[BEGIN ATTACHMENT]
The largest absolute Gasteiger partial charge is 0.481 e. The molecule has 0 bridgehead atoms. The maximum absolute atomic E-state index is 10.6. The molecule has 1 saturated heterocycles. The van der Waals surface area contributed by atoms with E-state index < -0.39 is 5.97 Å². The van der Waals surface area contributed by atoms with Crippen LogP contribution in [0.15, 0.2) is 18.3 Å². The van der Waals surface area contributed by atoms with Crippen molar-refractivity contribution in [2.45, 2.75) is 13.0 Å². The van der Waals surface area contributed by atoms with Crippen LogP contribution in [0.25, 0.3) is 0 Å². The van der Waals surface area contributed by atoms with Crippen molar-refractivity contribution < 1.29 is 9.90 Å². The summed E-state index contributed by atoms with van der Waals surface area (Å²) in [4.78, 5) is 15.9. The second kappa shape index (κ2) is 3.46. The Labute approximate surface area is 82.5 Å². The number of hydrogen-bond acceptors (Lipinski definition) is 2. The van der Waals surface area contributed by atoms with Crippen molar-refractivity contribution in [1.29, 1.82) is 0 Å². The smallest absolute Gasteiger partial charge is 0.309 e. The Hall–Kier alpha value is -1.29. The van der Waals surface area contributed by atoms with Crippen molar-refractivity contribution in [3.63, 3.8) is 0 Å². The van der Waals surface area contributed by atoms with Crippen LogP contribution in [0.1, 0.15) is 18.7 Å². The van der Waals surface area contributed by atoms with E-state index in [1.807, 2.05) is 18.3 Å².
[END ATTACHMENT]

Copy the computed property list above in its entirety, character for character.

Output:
The largest absolute Gasteiger partial charge is 0.481 e. The molecule has 0 bridgehead atoms. The maximum absolute atomic E-state index is 10.6. The molecule has 1 saturated heterocycles. The van der Waals surface area contributed by atoms with E-state index < -0.39 is 5.97 Å². The van der Waals surface area contributed by atoms with Crippen LogP contribution in [0.15, 0.2) is 18.3 Å². The van der Waals surface area contributed by atoms with Crippen molar-refractivity contribution in [2.45, 2.75) is 13.0 Å². The van der Waals surface area contributed by atoms with Crippen LogP contribution in [0.25, 0.3) is 0 Å². The van der Waals surface area contributed by atoms with Crippen molar-refractivity contribution < 1.29 is 9.90 Å². The summed E-state index contributed by atoms with van der Waals surface area (Å²) in [4.78, 5) is 15.9. The second kappa shape index (κ2) is 3.46. The Labute approximate surface area is 82.5 Å². The number of hydrogen-bond acceptors (Lipinski definition) is 2. The van der Waals surface area contributed by atoms with Crippen molar-refractivity contribution in [1.29, 1.82) is 0 Å². The smallest absolute Gasteiger partial charge is 0.309 e. The Hall–Kier alpha value is -1.29. The van der Waals surface area contributed by atoms with Crippen molar-refractivity contribution in [3.63, 3.8) is 0 Å². The van der Waals surface area contributed by atoms with Crippen LogP contribution in [0.1, 0.15) is 18.7 Å². The van der Waals surface area contributed by atoms with E-state index in [1.807, 2.05) is 18.3 Å².